Mars iconMARS rings in 2023 at -1.2 mag. moving retrograde through the stars of the constellation of Taurus after December's opposition, hanging out between the Pleiades and the Hyades, outshining Aldebaran (.85 mag.) The first Mars event of the year comes on January 3 when Mars is occulted by the 12-day old Moon that will be visible from Southern and Eastern Africa, Madagascar, and Maldives. This occultation is the first of 2 occultations this month, 2 more will follow later this year. Mars hits its second stationary point on January 12, resuming its prograde motion. Mars' second occultation will occur on January 31, visible from Polynesia, southern U.S.A., Mexico, Central America, Caribbean, and northern South America. Through the month of January, Mars will lose much of its brilliance, shining at a mere -0.3 mag at month's end. After opposition, observers tend to lose interest but Mars continues its journey.

On February 28, it is occulted by the Moon, visible from N. Mongolia, Central and NW Russia, N. Scandinavia, Svalbard, NW Greenland, Iceland, and the Faroe islands. At mid-month Mars passes out of negative magnitudes, and the red planet is shining at .42 mag as we move into March. On March 16, Mars will be at eastern quadrature or 90 deg. E. of the Sun, shining at .73 mag. Mars passes between the horns of the bull, El Nath and Tianguan (Zeta Tau.) the second week of March, bursting into Gemini around March 25. For star color comparison, Mars will make a triangle with Aldebaran and Betelgeuse (No, it hasn't gone supernova yet!) two orange or reddish stars. In Gemini Mars will meet up with Mebsuta or Epsilon Geminorum, approaching a mere .15 degrees South. Then Mars will pass below Castor and Pollux, the Alpha and Beta star of Gemini during the month of April. Around May 23rd, Mars and Venus gather with the Moon, Castor, and Pollux. This will be interesting to watch each evening. Tracking them would be a nice project for young astronomers. Even during a single observing session, the motion of the moon and planets may be detected.(Compare positions 15-20 minutes apart for an hour or more.) Check the entry under Venus for a more detailed description its interaction with Mars.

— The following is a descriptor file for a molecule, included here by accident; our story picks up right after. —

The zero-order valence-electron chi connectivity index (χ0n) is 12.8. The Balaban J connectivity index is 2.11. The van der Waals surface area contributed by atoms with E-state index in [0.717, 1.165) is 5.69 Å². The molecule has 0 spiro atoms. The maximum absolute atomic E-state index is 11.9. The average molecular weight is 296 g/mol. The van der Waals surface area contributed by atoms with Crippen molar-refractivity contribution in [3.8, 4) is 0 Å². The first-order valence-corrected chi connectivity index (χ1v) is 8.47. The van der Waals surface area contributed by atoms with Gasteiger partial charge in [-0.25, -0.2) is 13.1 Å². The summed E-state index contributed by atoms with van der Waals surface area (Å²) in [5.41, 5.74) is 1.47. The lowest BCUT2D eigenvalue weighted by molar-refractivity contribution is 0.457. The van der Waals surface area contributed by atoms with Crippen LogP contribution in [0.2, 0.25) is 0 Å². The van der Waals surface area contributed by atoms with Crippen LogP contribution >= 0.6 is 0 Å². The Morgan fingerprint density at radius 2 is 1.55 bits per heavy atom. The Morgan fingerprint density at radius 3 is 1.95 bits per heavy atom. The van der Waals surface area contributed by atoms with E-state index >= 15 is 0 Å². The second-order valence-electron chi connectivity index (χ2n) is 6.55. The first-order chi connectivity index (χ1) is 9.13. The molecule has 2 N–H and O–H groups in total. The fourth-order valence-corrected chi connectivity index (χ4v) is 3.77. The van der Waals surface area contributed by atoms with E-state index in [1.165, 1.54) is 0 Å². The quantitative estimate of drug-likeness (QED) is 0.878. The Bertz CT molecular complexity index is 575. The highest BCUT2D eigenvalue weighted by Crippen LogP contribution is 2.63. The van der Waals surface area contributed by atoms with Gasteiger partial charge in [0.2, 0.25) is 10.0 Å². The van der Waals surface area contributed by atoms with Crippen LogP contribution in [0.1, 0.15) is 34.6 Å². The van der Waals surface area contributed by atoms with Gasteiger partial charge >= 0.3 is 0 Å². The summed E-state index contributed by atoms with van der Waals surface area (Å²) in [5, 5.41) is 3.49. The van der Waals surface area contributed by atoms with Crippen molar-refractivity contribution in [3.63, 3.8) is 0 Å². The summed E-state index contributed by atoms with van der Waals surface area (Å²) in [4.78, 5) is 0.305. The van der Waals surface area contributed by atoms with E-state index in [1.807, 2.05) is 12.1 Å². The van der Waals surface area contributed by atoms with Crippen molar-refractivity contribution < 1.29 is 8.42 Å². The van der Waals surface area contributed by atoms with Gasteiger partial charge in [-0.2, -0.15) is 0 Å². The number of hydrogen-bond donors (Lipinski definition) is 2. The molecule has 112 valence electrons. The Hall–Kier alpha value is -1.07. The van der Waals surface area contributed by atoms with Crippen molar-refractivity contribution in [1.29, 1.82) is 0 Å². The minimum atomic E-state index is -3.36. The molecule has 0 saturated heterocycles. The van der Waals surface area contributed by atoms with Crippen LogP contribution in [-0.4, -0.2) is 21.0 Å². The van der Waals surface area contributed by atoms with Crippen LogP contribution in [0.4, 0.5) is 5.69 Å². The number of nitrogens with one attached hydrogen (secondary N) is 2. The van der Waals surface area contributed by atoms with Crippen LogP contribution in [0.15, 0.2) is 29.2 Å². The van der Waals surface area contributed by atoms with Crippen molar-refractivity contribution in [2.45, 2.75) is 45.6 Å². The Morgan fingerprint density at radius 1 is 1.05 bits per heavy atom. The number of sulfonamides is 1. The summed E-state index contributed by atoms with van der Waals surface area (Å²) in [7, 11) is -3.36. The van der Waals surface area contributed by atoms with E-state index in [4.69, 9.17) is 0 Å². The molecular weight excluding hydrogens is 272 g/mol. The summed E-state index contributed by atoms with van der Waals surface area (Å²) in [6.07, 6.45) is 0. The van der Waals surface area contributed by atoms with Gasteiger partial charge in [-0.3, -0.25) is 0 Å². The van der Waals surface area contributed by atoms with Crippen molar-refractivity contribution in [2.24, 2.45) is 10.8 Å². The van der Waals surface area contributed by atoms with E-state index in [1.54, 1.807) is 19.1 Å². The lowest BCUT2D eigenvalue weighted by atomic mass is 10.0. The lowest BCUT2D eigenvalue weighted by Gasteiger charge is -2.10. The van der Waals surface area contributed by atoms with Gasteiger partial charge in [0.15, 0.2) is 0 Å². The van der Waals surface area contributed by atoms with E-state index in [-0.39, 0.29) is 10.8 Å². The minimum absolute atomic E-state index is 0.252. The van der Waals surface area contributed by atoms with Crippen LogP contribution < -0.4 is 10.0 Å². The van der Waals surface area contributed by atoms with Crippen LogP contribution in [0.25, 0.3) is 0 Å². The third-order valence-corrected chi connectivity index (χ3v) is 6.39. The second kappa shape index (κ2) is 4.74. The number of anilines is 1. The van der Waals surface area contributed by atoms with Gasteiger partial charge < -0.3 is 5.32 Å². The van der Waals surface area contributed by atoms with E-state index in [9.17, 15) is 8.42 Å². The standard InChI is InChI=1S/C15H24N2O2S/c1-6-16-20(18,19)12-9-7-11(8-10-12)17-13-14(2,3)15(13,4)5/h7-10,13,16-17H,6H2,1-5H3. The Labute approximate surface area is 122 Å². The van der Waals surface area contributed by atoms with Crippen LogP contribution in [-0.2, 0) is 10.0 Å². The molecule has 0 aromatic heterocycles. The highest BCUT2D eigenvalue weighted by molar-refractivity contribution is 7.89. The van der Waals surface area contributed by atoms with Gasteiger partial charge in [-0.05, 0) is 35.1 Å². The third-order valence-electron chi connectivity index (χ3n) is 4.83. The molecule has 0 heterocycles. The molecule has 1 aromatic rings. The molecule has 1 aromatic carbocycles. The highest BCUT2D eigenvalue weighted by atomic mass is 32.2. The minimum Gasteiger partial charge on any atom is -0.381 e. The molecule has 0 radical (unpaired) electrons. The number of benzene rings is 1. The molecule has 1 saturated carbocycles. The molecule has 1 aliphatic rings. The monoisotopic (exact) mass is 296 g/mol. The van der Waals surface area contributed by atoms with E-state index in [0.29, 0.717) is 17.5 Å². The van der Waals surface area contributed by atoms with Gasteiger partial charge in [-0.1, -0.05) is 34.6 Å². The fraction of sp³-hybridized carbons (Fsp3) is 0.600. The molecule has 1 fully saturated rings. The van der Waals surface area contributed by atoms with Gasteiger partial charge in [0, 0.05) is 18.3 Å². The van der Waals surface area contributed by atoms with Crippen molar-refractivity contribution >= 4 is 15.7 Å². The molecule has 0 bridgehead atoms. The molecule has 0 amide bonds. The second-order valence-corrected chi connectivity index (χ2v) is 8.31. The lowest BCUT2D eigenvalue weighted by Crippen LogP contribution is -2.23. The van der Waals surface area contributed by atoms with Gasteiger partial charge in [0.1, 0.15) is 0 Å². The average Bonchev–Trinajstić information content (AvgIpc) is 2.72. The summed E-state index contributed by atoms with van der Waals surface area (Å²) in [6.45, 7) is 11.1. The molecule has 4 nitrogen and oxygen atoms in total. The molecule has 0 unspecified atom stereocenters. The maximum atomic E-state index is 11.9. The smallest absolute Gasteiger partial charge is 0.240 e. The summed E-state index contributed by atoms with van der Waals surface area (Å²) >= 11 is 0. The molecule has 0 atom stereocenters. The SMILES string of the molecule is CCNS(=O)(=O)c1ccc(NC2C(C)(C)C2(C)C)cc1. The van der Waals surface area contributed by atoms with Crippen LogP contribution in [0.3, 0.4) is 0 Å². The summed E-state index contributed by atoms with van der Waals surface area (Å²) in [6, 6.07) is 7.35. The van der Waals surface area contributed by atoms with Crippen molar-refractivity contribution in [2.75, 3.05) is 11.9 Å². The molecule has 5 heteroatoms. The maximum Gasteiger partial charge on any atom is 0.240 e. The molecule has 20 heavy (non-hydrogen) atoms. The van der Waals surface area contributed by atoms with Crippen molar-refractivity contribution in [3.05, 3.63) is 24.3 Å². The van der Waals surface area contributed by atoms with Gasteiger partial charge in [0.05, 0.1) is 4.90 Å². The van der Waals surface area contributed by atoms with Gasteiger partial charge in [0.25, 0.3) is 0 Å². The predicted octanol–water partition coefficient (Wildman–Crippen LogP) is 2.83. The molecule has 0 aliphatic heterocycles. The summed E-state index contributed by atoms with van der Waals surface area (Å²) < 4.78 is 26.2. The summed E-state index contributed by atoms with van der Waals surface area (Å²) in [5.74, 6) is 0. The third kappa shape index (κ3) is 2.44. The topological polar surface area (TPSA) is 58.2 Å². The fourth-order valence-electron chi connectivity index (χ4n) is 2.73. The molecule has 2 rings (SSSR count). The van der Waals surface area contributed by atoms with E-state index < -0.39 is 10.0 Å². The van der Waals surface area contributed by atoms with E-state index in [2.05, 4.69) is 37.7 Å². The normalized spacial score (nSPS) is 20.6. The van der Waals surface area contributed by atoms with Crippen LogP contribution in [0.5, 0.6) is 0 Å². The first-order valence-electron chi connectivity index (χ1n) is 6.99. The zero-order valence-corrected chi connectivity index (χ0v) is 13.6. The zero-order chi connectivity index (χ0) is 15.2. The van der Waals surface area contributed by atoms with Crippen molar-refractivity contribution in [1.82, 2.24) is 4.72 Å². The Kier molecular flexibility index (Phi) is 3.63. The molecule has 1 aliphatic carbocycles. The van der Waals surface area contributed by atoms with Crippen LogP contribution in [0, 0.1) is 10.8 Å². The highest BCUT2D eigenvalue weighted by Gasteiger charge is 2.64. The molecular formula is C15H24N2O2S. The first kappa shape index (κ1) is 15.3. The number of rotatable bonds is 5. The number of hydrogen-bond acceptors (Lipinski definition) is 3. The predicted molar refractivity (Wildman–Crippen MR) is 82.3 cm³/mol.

When Mars pops into Cancer around May 17, the red planet will now be shining at 1.48 magnitude. When Mars moves into Leo from Cancer, it will be less than 5 deg. away from Venus, but the two are not destined to meet this time around. On July 9-10, Mars has a close conjunction with Regulus, the Alpha Star of the constellation of Leo. They will be a mere 0.7 deg. away at they closest, not visible from North America, but an interesting event with Venus nearby. Summer twilight as usual will be a problem so be ready at sunset. On August 17, Mars passes into Virgo, shining at 1.8 magnitude, it will be challenging to find it in the evening twilight throughout the end of this apparition of Mars. As the red planet approaches the Sun for Earth-based observers it will brighten up a little bit, but will hug the horizon and be visible during twilight only. An occultation with the thin crescent moon on September 16 at 19 UT might be a daytime observation in North America for dedicated observers. Mars will be too close to the Sun to be observed as it reaches conjunction on November 18, 2023. The next opposition occurs on January 16, 2025.